Basic ESC response time / speed ramp

I am looking for ESCs having the fastest response time as possible.
By response time I mean the time between the moment I change the speed setpoint via the PWM input and the moment the motor reaches this new speed.
Beside mechanical considerations (inertia and others), does the Basic ESC, on its own, introduces any kind of “speed ramp”, or smoothing the setpoint, or is there any delay before applying it ?

Hi @Eric68,

Yes, the Basic ESC does have a low pass filter on the response to input, as governed by the “Startup Power” setting in the BlHeli_S firmware, we set it to 50% by default:

You could change this to the maximum 100% to reduce this behavior, but there may still be some filtering present at this setting. For more information, I would recommend delving into the manual, code, or reaching out to the author.

I would like to note that reducing the response time/ramping will significantly increase the stress on the thrusters, and may lead to a reduced lifespan.


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Adam, thanks for a fast and spot on reply.
I am now looking for ways to set up parameters and/or flash the firmware of the ESC if necessary.
The documentation provided on GitHub says "BLHeli ESCs can be divided into two different hardware platforms, depending upon whether they use a SiLabs MCU or an Atmel MCU. ".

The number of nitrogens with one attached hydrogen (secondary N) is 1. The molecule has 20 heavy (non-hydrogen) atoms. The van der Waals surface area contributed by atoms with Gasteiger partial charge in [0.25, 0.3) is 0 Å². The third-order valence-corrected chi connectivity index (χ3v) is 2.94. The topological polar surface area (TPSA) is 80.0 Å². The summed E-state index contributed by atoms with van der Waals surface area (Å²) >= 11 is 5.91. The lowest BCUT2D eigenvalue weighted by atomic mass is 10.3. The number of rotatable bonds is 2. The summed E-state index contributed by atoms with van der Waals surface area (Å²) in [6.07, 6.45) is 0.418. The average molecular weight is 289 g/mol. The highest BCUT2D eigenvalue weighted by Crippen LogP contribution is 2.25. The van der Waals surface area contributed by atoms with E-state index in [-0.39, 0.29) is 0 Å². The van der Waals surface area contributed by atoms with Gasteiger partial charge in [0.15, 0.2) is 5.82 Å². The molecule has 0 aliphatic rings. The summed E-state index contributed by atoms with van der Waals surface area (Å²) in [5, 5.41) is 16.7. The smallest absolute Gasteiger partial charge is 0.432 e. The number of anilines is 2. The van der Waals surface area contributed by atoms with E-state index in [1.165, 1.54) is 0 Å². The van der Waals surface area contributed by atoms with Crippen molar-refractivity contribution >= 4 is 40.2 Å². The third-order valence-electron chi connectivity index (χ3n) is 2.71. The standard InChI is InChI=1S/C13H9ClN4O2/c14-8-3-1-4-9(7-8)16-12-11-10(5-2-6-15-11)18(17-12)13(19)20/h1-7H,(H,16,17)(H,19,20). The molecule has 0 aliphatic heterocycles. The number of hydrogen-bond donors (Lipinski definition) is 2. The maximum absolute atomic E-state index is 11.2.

Which case is the Basic ESC’s ?

Happy to help! The Basic ESC uses an SiLabs MCU, BlHeli Suite can easily be used to change the firmware settings.


I noticed that the firmware has (slightly) different frequencies than the documentation. Do the actual ESCs ship with values of 1112/1512/1912 or 1100/1500/1900?


Hi @justin_time, welcome to the forum :slight_smile:

The ESCs do indeed ship with the values programmed as 1112/1512/1912. I’ve asked about this internally previously, and the reasoning provided was that when those parameters were being determined in initial testing it was found that setting those offset values made the ESCs more correctly register physical inputs at the desired pulse-durations (1100/1500/1900).

The pulse-durations the ESCs actually measure depend on the rise and fall times of the driving circuitry, so the ‘best’ values to use there are likely dependent on the flight controller hardware in use, and the electrical properties of the signal cables to the ESCs. As I understand it we haven’t done additional testing about whether that precise offset is actually correcting some underlying clock error in the ESCs, or if it’s just compensating for slow or weak driving by the outputs they were originally tested on.

If a constant offset is an issue for a particular application it’s usually possible to handle by specifying output trim values in the control software. Of course it’s preferable to avoid needing to manually set a trim for every ESC, so setting an offset in the ESC firmware that means it ‘just works’ for the most common use-case makes sense, and makes the user-facing aspects (e.g. parameters in control software) easier to understand and less complicated to work with :slight_smile:

Thank you Eliot for the detailed explanation - it explains a lot! I was scratching my head, but this all makes sense.


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